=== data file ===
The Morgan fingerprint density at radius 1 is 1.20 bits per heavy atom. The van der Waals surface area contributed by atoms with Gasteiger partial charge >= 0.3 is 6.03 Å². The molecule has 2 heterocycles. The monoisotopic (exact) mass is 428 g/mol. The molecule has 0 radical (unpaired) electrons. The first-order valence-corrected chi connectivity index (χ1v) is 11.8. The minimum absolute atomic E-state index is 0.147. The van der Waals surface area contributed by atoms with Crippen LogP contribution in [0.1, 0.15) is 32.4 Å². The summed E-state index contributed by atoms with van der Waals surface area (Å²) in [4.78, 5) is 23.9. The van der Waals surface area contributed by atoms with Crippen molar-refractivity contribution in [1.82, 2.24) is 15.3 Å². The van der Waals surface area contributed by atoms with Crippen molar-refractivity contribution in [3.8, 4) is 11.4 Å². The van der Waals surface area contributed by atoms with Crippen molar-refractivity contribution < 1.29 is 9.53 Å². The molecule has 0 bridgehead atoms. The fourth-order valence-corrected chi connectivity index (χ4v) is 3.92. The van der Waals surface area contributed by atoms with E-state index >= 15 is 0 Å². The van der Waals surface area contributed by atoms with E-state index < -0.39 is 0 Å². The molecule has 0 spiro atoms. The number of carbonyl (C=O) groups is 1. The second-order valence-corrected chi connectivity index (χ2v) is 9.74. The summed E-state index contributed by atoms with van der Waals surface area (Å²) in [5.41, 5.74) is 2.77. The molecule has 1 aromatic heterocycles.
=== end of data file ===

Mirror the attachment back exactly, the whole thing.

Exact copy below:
The Morgan fingerprint density at radius 1 is 1.20 bits per heavy atom. The van der Waals surface area contributed by atoms with Gasteiger partial charge >= 0.3 is 6.03 Å². The molecule has 2 heterocycles. The monoisotopic (exact) mass is 428 g/mol. The molecule has 0 radical (unpaired) electrons. The first-order valence-corrected chi connectivity index (χ1v) is 11.8. The minimum absolute atomic E-state index is 0.147. The van der Waals surface area contributed by atoms with Crippen LogP contribution in [0.1, 0.15) is 32.4 Å². The summed E-state index contributed by atoms with van der Waals surface area (Å²) in [4.78, 5) is 23.9. The van der Waals surface area contributed by atoms with Crippen molar-refractivity contribution in [1.82, 2.24) is 15.3 Å². The van der Waals surface area contributed by atoms with Crippen molar-refractivity contribution in [3.8, 4) is 11.4 Å². The van der Waals surface area contributed by atoms with Crippen molar-refractivity contribution < 1.29 is 9.53 Å². The molecule has 0 bridgehead atoms. The fourth-order valence-corrected chi connectivity index (χ4v) is 3.92. The van der Waals surface area contributed by atoms with E-state index >= 15 is 0 Å². The van der Waals surface area contributed by atoms with E-state index < -0.39 is 0 Å². The molecule has 0 spiro atoms. The number of carbonyl (C=O) groups is 1. The second-order valence-corrected chi connectivity index (χ2v) is 9.74. The summed E-state index contributed by atoms with van der Waals surface area (Å²) in [5.41, 5.74) is 2.77. The molecule has 1 aromatic heterocycles.